I hesitate to call it an Error Object, because it isn't an "Object" in the programming sense of the word. So why burden it with such baggage.

            Todd

      2. In my sample file, I used EAV model for the log table. I like this setup over a traditional table with fields for each piece of data because it can easily log any data you send to it. I've also set it up so the Let format dictionary isn't parsed into related records when the error is logged, to reduce the overhead of logging. If this method becomes the standard, we wouldn't necessarily need to agree on field names for the log table, but dictionary names that get logged.

        I agree that what we are discussing here is the method of capturing environment information, but it's difficult to properly discuss that without also discussing how that information is going to be used after it's captured (i.e. logging).

        1. But there is only a very small set of data that MUST be captured at the time the error occurs.  The rest is available later.  So why not just focus on capturing that?

    3. Regarding the name of these custom functions, how about using "data" instead of "object" (as Matt does)?

      1. "Data" is better.

        But I think we should trim this down to not deal with logging at all at this stage.  First things first.  Capture the error and other data that can't be derived later.  How about.

        ErrorGetLast

        returns the result of Get(LastError) and sets an $ERROR ( actual name to be determined ) to a LET string containing relevant data. 

        What I like about this is that you can shorten the number of scripts steps in the most common use case.

        If(not ErrorGetLast)
        ... handle the error
        ... you have $ERROR to work with. you can #Assign($ERROR)
        End if

        This mimics the built in Get(LastError), which I think is nice

        You could also have a function that "sets" the last error when necessary

        ErrorSetLast(error)

        These seems like a good base layer to me.  Logging can be laid on top.

        1. Welcome Todd! I'm so glad to have one of the communities best and brightest join in on our conversations!

          On the topic at hand. How about something that may be familiar to those coming from other languages into our small little world of FileMaker?

          ErrorCatch() ?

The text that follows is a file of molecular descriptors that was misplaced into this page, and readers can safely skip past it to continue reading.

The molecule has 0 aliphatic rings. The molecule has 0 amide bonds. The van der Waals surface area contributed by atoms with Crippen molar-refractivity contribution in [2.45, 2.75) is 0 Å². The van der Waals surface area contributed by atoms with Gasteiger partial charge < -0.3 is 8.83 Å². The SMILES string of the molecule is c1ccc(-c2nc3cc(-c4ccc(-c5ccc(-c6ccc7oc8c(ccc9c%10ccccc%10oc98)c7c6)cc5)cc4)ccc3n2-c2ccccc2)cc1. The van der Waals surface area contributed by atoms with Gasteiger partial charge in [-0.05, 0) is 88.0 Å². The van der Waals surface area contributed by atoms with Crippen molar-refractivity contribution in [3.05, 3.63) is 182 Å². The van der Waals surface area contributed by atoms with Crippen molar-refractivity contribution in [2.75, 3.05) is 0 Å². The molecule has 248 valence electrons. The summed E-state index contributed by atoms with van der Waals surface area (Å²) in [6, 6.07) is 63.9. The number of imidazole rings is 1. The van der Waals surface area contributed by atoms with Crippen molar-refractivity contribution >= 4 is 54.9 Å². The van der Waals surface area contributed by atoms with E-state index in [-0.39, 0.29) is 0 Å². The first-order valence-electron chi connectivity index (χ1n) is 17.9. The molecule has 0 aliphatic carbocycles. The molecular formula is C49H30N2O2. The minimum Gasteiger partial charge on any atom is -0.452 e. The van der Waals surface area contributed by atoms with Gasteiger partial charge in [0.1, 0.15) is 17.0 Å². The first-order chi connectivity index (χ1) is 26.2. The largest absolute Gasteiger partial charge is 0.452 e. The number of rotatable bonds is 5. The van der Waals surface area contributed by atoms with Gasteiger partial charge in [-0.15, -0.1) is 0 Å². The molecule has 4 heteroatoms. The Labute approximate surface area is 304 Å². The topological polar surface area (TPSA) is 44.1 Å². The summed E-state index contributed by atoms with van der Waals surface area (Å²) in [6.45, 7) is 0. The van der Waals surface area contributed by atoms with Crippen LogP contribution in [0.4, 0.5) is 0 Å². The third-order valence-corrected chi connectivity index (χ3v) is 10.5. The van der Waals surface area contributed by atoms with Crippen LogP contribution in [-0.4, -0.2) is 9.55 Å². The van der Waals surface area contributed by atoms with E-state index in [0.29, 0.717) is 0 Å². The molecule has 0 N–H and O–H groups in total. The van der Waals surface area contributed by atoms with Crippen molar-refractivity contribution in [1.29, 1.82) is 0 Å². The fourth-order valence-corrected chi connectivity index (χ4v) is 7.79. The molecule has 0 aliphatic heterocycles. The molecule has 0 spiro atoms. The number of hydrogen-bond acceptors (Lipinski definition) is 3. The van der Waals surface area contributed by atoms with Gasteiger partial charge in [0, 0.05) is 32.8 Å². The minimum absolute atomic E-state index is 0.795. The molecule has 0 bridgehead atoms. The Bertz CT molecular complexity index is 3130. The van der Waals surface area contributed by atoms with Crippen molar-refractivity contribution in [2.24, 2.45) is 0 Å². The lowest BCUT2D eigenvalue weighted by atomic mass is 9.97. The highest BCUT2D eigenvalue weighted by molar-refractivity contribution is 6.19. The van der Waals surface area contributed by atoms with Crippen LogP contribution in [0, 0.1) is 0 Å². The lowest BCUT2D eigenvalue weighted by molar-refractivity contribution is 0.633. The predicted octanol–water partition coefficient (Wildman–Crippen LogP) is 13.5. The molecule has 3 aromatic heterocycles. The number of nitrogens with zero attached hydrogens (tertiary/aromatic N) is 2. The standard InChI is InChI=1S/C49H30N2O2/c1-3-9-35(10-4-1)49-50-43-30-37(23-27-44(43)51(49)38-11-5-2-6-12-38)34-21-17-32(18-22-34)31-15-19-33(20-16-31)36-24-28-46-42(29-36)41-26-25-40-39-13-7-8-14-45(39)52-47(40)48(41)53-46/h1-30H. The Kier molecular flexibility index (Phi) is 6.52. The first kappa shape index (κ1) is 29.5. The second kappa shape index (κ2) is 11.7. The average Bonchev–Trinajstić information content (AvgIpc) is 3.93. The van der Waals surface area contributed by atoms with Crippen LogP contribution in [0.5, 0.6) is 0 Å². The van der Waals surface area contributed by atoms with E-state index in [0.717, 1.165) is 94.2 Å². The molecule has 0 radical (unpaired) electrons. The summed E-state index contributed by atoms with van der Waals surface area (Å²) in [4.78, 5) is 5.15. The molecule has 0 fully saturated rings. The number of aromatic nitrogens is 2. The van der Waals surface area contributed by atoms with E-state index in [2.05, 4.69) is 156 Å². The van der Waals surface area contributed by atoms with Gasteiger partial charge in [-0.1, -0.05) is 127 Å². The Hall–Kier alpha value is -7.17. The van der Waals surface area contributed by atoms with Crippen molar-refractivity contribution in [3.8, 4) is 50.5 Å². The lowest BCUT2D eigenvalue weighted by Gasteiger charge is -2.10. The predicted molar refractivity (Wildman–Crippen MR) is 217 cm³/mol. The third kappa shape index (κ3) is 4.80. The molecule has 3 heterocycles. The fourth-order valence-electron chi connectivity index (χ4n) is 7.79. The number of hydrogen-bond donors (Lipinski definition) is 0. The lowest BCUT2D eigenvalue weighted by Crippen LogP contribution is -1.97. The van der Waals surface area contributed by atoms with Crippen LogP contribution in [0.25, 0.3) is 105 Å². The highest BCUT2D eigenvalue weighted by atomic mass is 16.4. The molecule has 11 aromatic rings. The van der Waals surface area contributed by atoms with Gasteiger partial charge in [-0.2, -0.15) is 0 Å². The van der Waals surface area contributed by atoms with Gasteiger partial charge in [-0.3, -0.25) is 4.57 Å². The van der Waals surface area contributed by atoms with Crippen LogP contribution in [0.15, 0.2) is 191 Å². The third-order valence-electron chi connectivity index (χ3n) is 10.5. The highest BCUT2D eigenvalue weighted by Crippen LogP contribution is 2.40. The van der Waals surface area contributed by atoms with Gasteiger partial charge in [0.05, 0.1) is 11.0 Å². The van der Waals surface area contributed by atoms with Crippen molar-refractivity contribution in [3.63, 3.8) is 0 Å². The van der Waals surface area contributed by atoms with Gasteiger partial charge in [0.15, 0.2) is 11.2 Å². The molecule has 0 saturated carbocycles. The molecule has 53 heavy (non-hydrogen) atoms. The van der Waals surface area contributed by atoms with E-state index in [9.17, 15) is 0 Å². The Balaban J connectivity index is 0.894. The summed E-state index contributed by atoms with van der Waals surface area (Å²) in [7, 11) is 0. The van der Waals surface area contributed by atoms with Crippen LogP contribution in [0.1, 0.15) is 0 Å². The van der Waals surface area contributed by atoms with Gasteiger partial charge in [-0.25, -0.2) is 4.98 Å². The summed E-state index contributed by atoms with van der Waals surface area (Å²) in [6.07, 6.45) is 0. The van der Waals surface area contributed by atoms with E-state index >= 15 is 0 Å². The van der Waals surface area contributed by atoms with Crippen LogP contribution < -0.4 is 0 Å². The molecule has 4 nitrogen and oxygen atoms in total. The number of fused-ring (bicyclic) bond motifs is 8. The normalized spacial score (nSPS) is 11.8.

I like staying inline with the familiar FileMaker'ese, but in this case it would have meaning to others familiar with the common try/catch and it is what we are doing. (smile)

          1. Thanks! (smile)

            The problem with adopting Try Catch is that it isn't really what we are doing. Try statements wrap around several lines/ statements of code and catch the error later.  We don't really have a nice way off doing that.

            What we can do is get the error value of the last step.  Thats it.  Implying otherwise is not so good, IMHO.

             

            1. Well... true, we're not capturing a true thrown exception based on a number of lines of code. However, any system generates an error based on a singular piece of code not working - just like a failed script step. Whether talking to the OS, a networking failure, you name it, some ONE thing caused the code to not work as intended.

              How about something even more obvious?

              ErrorCapture()

              1. We already have FileMaker code that refers to Error Capture,

                Set Error Capture On/off

                Would this get confusing?

                1. We can always take a look at things in the format of real code. I personally like the way this looks. I'm not SUPER concerned that EVERYONE will get it. The level of developer knowledge of those following these conversations is quite high and I'd like to feel we're creating something for our benefit first and then to the benefit of those who are learning.

                  As long as we're not creating gobbledy-gook (smile)

                  Set Error Capture [ On ]
                  If [ not #Assign ( ScriptParameters ) ]
                  Set Variable [ $$ERROR; Value:ErrorCapture() ]
                  Exit Script []
                  End If

                  Of course, this assumes the adoption of $$ERROR and ScriptParameters (wink)

              2. Both ErrorCatch and ErrorCapture imply to me that the function does more than just gather state data. Just "Error" rings true for object oriented developers used to naming conventions for constructor methods. I'd rather focus on making FileMaker developers feel comfortable than Java developers, but there are similar precedents in FileMaker's native calculation functions: Date, Time, Timestamp, and RGB.